This season of ABC’s reality show The Bachelorette is coming to a close. I would like to thank you for the hours of entertainment you’ve provided over 13 seasons of The Bachelor plus five seasons of The Bachelorette: the overuse of the word “amazing,” the overly tearful women (and men) and the repeated stating of the obvious: “This is your final rose tonight.” As if we can’t see that there’s just one flower sitting on the tray.
The fact that I can count on a good love story with every episode (even though the couple inevitably breaks up before getting down the aisle) keeps me coming back for more. However, I must bring this matter to your attention: In the entire history of the show, there has never been a bachelor or bachelorette of color. Don’t you think it’s time for someone with brown skin to be calling the shots at your rose ceremonies?
Why is it that if an African American wants to humiliate him- or herself on national TV in search of a mate, the only options are I Love New York or For the Love of Ray J? Are we not suitable for major networks? Yes, you do occasionally allow one black contestant on the show at a time, only for that person to be eliminated by the second episode. But if we don’t have a shot at the ring, don’t bother inviting us. Really. It’s like starting a new NFL franchise and telling the team that it will never be eligible to play in the Super Bowl.
You may be wondering why the couples who get together on your show rarely work out in the long term. Well, you’re not exactly picking folks who are feeling tons of urgency to find a spouse. According to a study by the Washington Post, black women are the least likely group in American society to get married (45 percent of us have never been married, compared with 23 percent of white women). So wouldn’t it make sense to cast someone from the group who could most use the assistance? Instead, you picked Deanna, one of the most recent bachelorettes. At 26, she claimed that she couldn’t wait to settle down and raise a family. Seriously? She’s 26. You couldn’t have been that shocked when she chose the professional snowboarder—and then dumped him as soon as the show wrapped.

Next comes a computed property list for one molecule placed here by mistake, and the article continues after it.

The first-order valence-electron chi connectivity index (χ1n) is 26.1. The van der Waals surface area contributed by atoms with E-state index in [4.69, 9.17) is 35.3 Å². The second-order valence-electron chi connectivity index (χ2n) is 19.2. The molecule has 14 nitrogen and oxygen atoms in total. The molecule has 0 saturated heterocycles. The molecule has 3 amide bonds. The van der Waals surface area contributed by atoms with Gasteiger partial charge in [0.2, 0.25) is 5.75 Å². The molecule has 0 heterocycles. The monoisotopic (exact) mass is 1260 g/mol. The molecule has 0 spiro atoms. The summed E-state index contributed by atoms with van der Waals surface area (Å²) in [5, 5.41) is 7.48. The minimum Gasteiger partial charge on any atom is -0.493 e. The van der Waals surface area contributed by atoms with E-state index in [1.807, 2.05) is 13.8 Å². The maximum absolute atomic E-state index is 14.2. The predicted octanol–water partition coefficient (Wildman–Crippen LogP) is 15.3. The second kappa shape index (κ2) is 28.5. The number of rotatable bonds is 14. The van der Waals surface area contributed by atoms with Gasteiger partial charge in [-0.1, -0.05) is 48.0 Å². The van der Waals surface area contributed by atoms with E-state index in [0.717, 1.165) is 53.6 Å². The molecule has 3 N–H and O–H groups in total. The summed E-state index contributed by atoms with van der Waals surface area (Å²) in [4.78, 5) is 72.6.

This season, we’ve watched Jillian keep around a contestant who was on the show to promote his country music album while in the meantime she let go of every guy who expressed an interest in marriage.
I’ll bet some of your concern is that you might lose viewers if you had a black star. But take a lesson from Bravo’s The Real Housewives series. When the show moved from Orange County to Atlanta, its ratings went through the roof. Diversifying your cast of characters would only increase your audience. The dialogue would be more substantive, the family visits more interesting and the stakes much higher. If you don’t start getting creative come season 19, your final rose might turn up sooner than you think.
Rachel Skerritt is a novelist and high school principal living in Boston.